Han river and Gangnam district in Seoul, Korea
When the sleek, sexy, preposterous world of PSY’s “Gangnam Style” surged to become the number one video on YouTube, it offered us a glimpse of the new South Korea: an engineering powerhouse that rivals the West, a competitive economy that drives innovation, and an increasingly successful exporter of cultural memes.
The technology powerhouse that is the Republic of Korea (ROK) has created the 15th largest economy in the world, according to the World Bank. And while Korean technology—which includes superb mobile phones and cool refrigerators developed by giants such as Samsung and LG—had already penetrated American homes and offices, it was PSY’s iconic horse trot that lassoed U.S. culture closer to the ROK.
Consider the ROK’s impressive record in tech. In 2012, South Korea became the first country in the world to hit 100% penetration in wireless broadband, according to the Organization for Economic Co-operation and Development, with 100.6 subscriptions per 100 inhabitants. Its broadband is the second fastest in the world (after the Slovak Republic, an unexpected contender) and its mobile broadband speeds lead the world, as reported by Bloomberg. The U.S. is far behind. South Korean average home Internet speeds could be as much as 200 times as fast as those for the average household in the United States. Imagine how much time we lost as a nation learning to trot Gangnam style while the video was loading.
Meanwhile, South Korean schools are beginning to resemble Steve Jobs’ pedagogical fantasy. A pilot “smart” high school in Sejong has replaced textbooks with tablets, roll calling with automated check-ins, and lecturing with interactive screen sharing. The economics are impressive: After the costly setup, these schools cost no more to maintain per student than traditional ones.
This wired education is designed to prepare students for a radically different workplace, which South Korea has already transformed with the help of a new kind of employee. The ROK boasted the highest robot density in 2011, with 261 robots per 10,000 workers in non-automotive industries, compared with 72 robots per 10,000 workers in the U.S., according to the International Federation of Robotics. South Korea is training its students to manage these intelligent robots one day soon (and presumably not the other way around, though South Korea’s eerily sophisticated engineering gives us pause).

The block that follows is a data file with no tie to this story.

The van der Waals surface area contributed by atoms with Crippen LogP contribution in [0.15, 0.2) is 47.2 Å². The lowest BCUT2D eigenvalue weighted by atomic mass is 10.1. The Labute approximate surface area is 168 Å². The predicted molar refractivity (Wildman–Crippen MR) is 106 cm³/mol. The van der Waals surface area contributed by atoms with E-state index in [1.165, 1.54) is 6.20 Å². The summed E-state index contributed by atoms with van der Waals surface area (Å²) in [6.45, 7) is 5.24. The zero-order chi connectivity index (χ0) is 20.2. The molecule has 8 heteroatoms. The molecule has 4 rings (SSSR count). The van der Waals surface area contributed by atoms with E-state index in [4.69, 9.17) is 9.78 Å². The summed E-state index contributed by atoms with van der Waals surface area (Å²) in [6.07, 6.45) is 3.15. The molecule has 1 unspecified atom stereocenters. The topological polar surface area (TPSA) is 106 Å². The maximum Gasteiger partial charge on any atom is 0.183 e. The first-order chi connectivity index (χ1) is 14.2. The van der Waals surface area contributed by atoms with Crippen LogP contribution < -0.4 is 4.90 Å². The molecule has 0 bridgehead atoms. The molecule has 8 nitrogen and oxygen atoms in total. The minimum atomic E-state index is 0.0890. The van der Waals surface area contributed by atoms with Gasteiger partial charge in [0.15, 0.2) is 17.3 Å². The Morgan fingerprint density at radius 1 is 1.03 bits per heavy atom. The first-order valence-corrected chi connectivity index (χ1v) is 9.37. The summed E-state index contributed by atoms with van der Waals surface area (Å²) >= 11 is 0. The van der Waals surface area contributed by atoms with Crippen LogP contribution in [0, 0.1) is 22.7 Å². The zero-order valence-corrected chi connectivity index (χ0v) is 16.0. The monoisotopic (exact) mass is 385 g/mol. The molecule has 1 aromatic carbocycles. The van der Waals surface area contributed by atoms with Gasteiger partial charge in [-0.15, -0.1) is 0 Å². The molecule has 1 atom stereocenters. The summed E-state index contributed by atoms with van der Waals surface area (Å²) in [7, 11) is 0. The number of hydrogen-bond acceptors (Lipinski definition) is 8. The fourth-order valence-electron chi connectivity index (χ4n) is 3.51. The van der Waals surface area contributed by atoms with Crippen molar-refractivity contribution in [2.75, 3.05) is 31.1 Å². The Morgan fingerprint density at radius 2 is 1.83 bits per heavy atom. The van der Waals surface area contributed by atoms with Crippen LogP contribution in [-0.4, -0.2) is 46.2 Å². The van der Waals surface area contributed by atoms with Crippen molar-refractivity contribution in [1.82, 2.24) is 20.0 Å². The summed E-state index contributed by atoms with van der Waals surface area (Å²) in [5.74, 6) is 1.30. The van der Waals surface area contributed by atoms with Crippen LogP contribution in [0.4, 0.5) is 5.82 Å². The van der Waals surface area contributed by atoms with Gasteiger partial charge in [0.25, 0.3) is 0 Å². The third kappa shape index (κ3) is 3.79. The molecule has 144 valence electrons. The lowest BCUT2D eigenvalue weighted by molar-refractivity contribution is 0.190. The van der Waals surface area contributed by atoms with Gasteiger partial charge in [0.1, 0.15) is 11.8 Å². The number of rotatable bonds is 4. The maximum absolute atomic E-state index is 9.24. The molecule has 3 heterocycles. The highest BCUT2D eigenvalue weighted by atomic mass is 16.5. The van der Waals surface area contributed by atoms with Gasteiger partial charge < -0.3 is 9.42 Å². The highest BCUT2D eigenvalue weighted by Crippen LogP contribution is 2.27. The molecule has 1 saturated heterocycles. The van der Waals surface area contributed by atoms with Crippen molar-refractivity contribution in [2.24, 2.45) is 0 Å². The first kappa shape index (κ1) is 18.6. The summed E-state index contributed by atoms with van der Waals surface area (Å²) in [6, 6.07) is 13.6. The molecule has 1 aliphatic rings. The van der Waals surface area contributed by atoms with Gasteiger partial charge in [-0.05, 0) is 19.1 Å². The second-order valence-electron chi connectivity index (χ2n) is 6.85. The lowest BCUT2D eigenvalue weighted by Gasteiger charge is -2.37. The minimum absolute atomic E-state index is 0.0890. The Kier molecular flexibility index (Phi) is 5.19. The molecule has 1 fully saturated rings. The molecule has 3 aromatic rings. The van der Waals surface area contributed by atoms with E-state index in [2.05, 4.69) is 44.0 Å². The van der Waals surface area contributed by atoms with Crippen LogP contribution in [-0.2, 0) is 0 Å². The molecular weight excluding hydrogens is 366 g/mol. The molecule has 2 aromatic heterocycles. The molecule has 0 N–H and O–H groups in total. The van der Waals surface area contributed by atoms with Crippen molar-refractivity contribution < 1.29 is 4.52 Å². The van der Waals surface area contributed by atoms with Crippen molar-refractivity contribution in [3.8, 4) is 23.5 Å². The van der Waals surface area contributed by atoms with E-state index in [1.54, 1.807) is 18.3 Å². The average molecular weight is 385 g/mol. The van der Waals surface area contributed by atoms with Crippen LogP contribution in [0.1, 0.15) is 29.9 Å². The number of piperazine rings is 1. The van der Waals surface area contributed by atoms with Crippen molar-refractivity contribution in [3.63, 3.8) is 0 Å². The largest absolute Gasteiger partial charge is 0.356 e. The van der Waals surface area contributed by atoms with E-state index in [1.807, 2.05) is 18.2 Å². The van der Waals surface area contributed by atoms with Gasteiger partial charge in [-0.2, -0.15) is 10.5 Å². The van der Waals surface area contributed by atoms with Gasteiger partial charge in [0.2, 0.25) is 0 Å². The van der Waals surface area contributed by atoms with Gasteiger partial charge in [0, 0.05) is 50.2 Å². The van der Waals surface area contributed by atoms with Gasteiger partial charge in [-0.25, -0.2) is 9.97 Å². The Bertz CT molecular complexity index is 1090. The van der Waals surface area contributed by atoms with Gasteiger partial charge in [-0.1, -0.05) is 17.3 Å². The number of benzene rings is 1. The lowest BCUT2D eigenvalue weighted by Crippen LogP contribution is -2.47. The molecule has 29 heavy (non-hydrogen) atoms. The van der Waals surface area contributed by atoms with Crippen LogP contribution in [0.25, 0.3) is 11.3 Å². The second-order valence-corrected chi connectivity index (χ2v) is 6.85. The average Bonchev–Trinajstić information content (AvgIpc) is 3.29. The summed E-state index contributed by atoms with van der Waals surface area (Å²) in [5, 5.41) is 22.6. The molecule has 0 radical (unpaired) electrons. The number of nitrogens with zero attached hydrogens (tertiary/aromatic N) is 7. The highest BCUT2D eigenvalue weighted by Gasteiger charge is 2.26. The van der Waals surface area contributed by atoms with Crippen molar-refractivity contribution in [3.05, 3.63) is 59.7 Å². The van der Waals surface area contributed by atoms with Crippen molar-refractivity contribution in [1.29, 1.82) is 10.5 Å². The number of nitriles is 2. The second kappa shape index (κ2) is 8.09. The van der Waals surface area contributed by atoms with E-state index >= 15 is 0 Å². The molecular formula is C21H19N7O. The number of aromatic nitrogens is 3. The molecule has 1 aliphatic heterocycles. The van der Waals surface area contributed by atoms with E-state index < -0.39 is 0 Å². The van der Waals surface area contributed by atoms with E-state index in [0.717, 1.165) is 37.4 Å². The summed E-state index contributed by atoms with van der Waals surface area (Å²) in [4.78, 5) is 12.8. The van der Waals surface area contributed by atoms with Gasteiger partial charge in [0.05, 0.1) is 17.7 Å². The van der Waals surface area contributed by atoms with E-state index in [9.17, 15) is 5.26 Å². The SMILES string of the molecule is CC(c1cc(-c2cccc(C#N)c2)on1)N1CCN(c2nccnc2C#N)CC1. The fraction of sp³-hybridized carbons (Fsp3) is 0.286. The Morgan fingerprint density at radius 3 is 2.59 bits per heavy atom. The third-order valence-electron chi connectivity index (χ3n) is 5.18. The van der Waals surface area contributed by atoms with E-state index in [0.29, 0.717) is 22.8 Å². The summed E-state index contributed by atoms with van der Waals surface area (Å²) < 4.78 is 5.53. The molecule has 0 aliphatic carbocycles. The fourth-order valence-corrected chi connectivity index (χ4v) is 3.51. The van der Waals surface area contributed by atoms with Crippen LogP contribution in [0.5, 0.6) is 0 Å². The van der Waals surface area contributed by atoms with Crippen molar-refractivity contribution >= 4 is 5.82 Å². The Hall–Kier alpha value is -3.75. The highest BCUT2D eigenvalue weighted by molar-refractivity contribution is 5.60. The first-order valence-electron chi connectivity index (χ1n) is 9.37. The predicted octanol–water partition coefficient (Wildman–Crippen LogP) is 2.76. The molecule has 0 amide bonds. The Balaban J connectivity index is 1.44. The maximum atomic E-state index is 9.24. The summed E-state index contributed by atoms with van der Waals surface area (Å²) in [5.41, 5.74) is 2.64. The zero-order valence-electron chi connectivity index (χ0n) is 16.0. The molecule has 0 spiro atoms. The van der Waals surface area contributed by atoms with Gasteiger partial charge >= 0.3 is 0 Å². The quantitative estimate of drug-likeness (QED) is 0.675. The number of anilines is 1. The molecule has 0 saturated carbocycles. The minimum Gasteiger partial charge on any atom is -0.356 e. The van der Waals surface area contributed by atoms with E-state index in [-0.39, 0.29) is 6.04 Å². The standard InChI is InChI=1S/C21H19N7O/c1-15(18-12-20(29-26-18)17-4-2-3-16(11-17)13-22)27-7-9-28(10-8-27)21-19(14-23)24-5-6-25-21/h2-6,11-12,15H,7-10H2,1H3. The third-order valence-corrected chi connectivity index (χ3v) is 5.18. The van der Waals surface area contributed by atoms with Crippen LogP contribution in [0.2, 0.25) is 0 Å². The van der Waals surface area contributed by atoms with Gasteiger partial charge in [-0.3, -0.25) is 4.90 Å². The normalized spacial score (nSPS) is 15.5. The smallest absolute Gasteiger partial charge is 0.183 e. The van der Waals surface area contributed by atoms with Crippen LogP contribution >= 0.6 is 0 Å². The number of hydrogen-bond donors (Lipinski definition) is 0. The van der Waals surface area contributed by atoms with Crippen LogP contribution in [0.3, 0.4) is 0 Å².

South Korea can attribute its rise to a strong vision for modernization, combined with low regulation and healthy competition. The general deregulation and privatization that fueled South Korea’s ascent included government efforts to promote information technology in the 1990s. Those programs were reinforced after the 1997 economic crisis, which moved the ROK to invest even more heavily in IT as a sector that was central to the country’s recovery. Demand for technology and telecoms services among tech-savvy citizens helped expand the market, and South Korea’s increasingly deregulated climate enabled multiple telecoms firms to compete, keeping prices down and speeds up. (Though the oligopolies created by a small number of market-dominant, so-called “Chaebol” conglomerates does counteract some of these forces.)